Laboratory-bred strains of I. ricinus and R. sanguineus of European origin (originally collected in France) were used for the tick exposures. The ticks were adults, unfed and at least one week old. They tested negative by PCR for several tick-borne pathogens (i.e. genus-specific qualitative PCRs for Anaplasma, Borrelia, Ehrlichia and Babesia). Each dog was exposed to 50 I. ricinus females (with an additional 50 male I. ricinus ticks to stimulate female attachment) and 50 R. sanguineus (25 males, 25 females) on Days 2, 7, 14, 21 and 28. The dogs were sedated prior to exposure and confined to crates for up to 4 h following tick challenge. Ticks were deposited on the ground of the crate on both sides of the dogs, at 10–20 cm away from the abdomen or the dorsal line of each dog.

The time at which each animal was exposed to ticks was recorded. This was done to ensure that counting and removal of ticks was as close as possible to the specified target times (6 h ± 15 min and 12 h ± 15 min after the start of exposure for in situ counts and 24 h ± 30 min after the start of exposure for tick counts and removal). Ticks were found by direct observation following parting of the hair coat and palpation.

At 24 h after the start of tick exposure in the crates, all dogs were combed to ensure that all ticks were counted and removed. Areas examined, not necessarily in this order, were: outside hind legs, including feet, tail and anal areas, lateral areas, not including shoulders, abdominal area, from chest to inside hind legs, fore legs and shoulders, including feet, all neck and head areas, and dorsal strip from shoulder blades to base of tail.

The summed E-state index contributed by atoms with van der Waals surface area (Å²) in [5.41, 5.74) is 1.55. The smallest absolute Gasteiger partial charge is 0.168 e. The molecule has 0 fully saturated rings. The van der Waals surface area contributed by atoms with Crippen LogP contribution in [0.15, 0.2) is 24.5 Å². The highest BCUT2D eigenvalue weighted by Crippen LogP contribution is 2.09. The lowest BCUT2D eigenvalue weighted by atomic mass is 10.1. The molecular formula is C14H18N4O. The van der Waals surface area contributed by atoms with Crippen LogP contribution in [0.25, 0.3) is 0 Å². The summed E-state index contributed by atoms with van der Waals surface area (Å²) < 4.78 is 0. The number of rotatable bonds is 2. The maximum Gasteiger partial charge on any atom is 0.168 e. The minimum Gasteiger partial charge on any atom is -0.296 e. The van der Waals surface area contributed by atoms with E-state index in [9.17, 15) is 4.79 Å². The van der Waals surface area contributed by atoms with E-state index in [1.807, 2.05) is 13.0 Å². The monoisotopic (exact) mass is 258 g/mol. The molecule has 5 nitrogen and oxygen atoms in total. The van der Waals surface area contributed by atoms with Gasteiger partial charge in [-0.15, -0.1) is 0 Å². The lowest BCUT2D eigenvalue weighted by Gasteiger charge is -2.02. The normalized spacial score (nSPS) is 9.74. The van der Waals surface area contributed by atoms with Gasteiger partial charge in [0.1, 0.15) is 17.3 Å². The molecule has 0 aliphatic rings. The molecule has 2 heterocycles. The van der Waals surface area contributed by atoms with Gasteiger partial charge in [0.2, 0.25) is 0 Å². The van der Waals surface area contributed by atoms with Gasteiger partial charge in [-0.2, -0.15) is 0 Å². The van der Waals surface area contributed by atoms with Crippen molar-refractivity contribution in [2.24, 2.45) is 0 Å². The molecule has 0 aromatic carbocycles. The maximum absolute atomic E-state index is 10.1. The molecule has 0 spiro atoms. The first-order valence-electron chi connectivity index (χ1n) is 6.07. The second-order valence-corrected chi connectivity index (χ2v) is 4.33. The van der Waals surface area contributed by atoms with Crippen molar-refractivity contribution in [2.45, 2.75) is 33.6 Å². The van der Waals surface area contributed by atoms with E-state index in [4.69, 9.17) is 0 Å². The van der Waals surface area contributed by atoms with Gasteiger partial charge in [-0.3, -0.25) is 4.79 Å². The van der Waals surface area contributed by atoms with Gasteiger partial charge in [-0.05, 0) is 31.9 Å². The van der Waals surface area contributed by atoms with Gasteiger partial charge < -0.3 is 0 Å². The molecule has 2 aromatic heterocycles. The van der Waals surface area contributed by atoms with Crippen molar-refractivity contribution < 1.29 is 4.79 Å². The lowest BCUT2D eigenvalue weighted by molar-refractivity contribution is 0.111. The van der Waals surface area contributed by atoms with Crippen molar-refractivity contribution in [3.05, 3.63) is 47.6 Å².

Following the WAAVP guideline, ticks were recorded as live or dead and free or attached [25].

Data analysis

The primary criterion was the assessment of the acaricidal effect. It was calculated based on the number of live ticks on dogs at 6 h, 12 h and 24 h.

Calculations were based on arithmetic means. Concerning I. ricinus, only females were recorded and included in the calculations as males do not attach or take a blood meal, while both females and males were taken into account for Rhipicephalus.

The percentage efficacy was calculated as follows:where:

  • M c = Arithmetic mean number of live ticks (free or attached) on dogs in the negative control group (group 1) at a specific time point.

  • M t = Arithmetic mean number of live ticks (free or attached) on dogs in the Frontline Tri-Act® groups (group 2) at a specific time point.